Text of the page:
5.7. Limitations and Future Work

Even though the results indicate that R4Alz-R is a good tool for the differential diagnosis of the different stages of cognitive decline, the study has several limitations that must be addressed. First, there is a limited number of persons participating in each group, a fact that does not allow us to generalize our results to the public, and therefore future studies with larger samples are needed. Secondly, in this study, we did not assess any correlation between biological indicators such as APOE status and performance in the R4Alz-R battery. It would be interesting to categorize the SCD and HC participants as APOE4 and no-APOE4 carriers and therefore to split our sample based on who is at biological risk of developing Alzheimer’s, afterwards assessing for performance differences. Furthermore, other biomarkers of Alzheimer’s disease were also not available in our study and especially amyloid and tau. This strand of research may strengthen our results and is definitely one of our next targets. Therefore, for further studies, it is worth exploring the discrimination ability of the R4Alz-R battery, in the biological spectrum of Alzheimer’s Disease (SCD and MCI with biological AD, and SCD and MCI with non-AD). Finally, one of our next goals is to categorize our sample in more homogeneous groups such as early MCI and late MCI, or according to their subtypes, to investigate whether the subgroup/subtype of MCI plays a role in the discriminate validity of the R4Alz-R.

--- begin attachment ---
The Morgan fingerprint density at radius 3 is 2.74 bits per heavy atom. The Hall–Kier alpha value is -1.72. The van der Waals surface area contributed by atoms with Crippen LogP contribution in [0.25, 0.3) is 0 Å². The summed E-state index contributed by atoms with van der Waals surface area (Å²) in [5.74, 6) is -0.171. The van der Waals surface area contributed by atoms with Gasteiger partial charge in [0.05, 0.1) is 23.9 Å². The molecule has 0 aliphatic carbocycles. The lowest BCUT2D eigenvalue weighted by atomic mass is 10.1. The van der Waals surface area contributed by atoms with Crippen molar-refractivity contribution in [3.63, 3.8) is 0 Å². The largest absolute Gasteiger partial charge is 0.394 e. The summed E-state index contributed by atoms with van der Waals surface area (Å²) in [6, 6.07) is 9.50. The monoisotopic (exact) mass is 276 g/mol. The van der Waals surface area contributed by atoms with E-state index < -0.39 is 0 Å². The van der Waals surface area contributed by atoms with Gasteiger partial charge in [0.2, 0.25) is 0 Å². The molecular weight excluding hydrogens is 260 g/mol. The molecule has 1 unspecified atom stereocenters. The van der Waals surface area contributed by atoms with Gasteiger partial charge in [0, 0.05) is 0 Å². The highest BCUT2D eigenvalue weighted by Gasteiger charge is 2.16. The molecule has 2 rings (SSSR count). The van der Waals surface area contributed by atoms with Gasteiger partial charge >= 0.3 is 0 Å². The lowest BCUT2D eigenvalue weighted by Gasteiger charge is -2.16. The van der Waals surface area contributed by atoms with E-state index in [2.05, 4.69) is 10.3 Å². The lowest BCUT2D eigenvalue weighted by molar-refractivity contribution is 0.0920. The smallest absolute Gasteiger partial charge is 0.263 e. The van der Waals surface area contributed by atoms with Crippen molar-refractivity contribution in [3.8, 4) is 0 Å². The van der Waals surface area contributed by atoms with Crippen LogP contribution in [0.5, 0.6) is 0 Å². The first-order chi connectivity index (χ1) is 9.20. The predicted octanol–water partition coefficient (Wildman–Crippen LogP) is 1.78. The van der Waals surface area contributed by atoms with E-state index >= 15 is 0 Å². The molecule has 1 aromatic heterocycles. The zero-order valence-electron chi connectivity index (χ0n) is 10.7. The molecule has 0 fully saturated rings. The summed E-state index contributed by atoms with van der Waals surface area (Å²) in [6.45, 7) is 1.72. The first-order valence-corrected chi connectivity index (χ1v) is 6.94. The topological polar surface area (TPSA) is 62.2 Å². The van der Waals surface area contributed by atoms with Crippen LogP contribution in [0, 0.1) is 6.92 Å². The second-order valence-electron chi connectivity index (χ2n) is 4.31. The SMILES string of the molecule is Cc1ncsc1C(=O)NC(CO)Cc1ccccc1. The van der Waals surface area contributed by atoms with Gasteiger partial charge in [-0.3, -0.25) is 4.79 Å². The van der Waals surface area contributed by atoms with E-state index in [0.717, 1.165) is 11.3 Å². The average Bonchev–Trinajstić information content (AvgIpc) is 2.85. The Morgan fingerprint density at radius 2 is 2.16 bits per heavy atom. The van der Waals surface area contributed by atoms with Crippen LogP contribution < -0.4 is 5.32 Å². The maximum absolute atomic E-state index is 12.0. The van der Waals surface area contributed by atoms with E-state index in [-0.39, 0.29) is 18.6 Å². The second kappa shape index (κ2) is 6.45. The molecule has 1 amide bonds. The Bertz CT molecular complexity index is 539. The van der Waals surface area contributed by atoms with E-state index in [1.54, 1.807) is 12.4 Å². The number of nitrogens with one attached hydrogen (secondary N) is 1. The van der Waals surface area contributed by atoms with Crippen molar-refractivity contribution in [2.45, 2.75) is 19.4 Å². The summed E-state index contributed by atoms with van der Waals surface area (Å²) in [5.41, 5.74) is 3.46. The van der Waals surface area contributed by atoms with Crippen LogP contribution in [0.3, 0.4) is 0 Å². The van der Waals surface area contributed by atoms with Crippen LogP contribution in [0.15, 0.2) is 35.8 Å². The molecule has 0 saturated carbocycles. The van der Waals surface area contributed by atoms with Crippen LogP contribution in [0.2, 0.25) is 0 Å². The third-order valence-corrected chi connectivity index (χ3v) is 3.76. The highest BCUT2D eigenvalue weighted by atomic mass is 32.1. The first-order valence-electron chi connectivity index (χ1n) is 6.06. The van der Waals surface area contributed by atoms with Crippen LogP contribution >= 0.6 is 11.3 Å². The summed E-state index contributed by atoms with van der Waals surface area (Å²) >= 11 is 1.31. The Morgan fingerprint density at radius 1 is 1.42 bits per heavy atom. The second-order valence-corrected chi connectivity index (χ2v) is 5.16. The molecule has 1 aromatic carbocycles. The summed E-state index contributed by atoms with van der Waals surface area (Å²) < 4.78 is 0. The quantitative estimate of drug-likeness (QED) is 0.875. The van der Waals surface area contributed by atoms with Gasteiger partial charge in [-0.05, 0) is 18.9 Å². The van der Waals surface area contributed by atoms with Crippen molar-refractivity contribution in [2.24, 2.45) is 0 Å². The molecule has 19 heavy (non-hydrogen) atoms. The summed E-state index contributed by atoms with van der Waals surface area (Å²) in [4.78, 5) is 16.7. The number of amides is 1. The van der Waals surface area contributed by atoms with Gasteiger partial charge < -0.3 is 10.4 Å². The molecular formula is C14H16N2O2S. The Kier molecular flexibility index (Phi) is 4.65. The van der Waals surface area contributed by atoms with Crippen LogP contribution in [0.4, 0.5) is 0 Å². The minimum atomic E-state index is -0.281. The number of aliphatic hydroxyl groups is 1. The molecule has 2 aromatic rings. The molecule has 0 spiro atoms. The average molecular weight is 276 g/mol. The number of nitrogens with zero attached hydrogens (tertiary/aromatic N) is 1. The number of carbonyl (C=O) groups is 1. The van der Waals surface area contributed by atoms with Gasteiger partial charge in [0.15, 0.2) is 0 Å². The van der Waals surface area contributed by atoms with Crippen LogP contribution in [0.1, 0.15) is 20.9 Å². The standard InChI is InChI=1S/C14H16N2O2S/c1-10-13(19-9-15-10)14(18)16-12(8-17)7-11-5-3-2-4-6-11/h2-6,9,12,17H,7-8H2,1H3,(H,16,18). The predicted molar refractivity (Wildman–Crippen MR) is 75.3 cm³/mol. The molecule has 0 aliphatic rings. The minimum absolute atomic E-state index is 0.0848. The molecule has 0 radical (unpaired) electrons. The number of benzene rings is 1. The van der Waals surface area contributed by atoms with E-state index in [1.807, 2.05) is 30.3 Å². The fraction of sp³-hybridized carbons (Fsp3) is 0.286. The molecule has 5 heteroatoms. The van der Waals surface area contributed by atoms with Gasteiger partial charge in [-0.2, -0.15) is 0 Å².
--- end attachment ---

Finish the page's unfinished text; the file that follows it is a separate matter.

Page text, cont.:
6. Conclusions

The aim of the present study was the enhancement of the R4Alz battery with extra tasks to assess different levels of cognitive control and episodic memory, to increase its ability to differentiate SCD from HC over 50 years of age, and MCI. According to the results, the R4Alz-R has a perfect discriminant potential to differentiate people with SCD from HC as well as HC from MCI, and an excellent discriminant potential between SCD and MCI. Components of cognitive control such as updating, inhibition, switching, and cognitive flexibility are the abilities that differentiated SCD from HC, indicating that the executive function difficulties are presented quite early in the course of the neurodegenerating diseases. On the other hand, episodic memory plus cognitive control (inhibition, switching, and cognitive flexibility) can differentiate SCD from MCI, indicating that, as the cognitive decline progresses, the episodic memory problems are more prominent along with executive dysfunction. According to our results, the SCD seems to be a separate diagnostic category which differs quantitatively from healthy adults and people with MCI, as we provided objective, measurable cutoff scores. The above findings enhance the hypothesis that people with SCD comprise a group at risk, and therefore, specific preventing strategies have to be implemented. R4Alz-R is considered to be a very useful battery for the diagnosis of the different stages of incipient cognitive decline, and a tool that is free of age or education effects. Furthermore, additionally to the fact that the R4Alz-R battery is not affected by age and education, it is also a battery which mainly utilizes visual–spatial and audio-related abilities such as colours, photos of windows or animals, and basic sounds; therefore, we consider that it is a battery also free of cultural effects. Based on all of the above, we consider that the R4Alz battery is a cross-cultural tool that would be quite useful for utilization in population-based studies on SCD.